Basics of Section 529 Plans: Figuring Out the Qualifying Criteria
Section 529 plans seem to be wrapped in qualification after qualification, but don't allow these endless lists of criteria discourage you from using 529 plans. Instead, check out how I break down those lists of qualifications so that you can easily identify whether your plan, your student, and your student's expenses meet the myriad criteria associated with 529 plans.
When you make a contribution to a Section 529 plan, you're not allowed any federal income tax deduction for the amount of your contribution (unlike many sorts of retirement plans, which defer income tax not only on the accrued earnings in the account but also on your contributions). Depending on what state you live in (and if you use its plan), you may get a current state income tax deduction for part or all of your contribution each year.
After your money is safely tied up in a Section 529 plan, interest that you earn on it isn't taxed until distributions (amounts of money you take out of the plan to pay your student's expenses) are made to your designated beneficiary. And, if you use distributions from these plans to pay the qualified education expenses of a student at an eligible educational institution (these are the IRS's words, not mine), accrued earnings generally aren't taxed at all.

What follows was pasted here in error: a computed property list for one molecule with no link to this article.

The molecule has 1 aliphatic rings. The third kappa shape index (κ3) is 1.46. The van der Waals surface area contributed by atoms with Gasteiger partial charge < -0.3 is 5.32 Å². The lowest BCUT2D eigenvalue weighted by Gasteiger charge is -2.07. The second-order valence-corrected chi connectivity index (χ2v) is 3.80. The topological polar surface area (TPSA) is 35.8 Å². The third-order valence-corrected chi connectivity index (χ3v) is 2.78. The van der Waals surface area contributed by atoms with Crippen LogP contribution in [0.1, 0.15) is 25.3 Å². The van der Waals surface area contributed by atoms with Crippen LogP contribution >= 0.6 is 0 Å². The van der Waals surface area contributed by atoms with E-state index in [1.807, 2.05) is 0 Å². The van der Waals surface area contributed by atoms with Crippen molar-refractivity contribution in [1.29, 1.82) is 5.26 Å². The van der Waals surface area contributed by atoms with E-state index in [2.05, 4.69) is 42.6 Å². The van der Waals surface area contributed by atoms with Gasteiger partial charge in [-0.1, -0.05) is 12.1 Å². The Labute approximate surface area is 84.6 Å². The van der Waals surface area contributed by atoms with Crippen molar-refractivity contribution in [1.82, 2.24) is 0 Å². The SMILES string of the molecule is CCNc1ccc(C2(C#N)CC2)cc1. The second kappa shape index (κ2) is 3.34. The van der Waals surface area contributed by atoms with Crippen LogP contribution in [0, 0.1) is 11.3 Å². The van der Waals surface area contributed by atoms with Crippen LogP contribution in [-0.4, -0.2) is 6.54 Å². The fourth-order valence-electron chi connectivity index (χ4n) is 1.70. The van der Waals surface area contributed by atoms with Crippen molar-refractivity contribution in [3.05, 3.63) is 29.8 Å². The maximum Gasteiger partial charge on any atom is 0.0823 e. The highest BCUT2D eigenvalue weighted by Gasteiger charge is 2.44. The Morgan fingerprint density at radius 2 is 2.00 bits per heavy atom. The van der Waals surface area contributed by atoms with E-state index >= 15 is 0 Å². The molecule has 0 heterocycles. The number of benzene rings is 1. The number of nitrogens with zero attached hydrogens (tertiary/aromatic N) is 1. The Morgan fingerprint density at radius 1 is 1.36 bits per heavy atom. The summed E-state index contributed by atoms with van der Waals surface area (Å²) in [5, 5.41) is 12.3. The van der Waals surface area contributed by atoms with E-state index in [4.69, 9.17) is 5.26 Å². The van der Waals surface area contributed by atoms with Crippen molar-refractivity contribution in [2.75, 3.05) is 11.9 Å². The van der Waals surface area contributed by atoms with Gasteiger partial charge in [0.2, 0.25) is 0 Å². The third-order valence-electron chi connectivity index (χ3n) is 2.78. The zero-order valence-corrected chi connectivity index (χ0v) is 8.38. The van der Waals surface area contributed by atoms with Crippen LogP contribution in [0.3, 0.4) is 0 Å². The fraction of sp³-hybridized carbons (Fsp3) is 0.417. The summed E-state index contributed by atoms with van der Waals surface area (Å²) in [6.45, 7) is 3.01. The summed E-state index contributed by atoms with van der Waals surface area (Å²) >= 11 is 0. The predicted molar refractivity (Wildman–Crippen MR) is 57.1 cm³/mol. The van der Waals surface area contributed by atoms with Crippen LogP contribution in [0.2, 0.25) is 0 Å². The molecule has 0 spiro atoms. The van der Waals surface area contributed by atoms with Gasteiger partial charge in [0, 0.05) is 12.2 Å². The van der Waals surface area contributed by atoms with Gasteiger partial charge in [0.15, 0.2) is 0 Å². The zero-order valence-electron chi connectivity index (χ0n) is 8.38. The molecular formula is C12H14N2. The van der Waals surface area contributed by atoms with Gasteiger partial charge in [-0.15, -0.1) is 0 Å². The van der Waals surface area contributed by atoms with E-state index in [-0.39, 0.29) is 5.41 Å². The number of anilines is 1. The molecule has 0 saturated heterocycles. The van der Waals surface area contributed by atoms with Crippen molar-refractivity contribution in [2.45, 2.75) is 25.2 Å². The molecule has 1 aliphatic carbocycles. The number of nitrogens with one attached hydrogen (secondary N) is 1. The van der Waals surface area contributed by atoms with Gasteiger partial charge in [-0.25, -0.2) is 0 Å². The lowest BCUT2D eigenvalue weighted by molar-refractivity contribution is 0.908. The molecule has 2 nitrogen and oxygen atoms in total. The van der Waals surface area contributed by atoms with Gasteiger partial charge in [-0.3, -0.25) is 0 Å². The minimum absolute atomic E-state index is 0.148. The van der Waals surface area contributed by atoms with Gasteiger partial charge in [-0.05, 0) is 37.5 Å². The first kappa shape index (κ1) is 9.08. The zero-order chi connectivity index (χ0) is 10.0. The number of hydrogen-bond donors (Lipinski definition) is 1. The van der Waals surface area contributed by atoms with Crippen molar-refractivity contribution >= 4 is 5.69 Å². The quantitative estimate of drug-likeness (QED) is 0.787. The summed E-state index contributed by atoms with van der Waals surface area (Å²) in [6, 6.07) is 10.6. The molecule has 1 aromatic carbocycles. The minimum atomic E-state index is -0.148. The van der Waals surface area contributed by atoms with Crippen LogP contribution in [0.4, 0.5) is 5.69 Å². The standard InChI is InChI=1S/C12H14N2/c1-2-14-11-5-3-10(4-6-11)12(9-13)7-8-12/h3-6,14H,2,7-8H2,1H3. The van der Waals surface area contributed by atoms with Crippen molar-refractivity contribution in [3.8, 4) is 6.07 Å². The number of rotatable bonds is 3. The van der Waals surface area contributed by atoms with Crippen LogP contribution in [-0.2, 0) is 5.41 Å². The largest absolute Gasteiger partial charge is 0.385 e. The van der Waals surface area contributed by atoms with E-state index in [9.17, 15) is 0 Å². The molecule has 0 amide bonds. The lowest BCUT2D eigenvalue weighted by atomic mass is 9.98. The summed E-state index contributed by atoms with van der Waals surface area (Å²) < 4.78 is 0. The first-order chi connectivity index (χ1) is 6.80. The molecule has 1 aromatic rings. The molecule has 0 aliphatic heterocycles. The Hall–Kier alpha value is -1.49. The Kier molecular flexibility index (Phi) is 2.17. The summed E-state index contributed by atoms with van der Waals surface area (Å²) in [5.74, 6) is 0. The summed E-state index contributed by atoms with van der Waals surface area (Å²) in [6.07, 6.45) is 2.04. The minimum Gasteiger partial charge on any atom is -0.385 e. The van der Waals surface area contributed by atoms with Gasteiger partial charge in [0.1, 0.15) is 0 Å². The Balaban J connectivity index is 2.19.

In other words, a Section 529 plan allows you to save for college, and it exempts or defers income tax on the accrued earnings until the designated beneficiary begins taking distributions from the plan.
At this point, you may be thinking that the only educational institutions that these plans are qualified to pay for are colleges and universities. Not true. Qualified institutions include all postsecondary schools that are eligible to participate in U.S. Department of Education financial aid programs, including many vocational and technical schools, community colleges, and even some apprenticeship programs. Eligible institutions don't need to be located in the United States; many foreign colleges and universities qualify. The standard here is that the schools must be eligible; they don't actually have to participate in these financial aid programs. Check with the institutions you or your student are interested in to be sure that they qualify.
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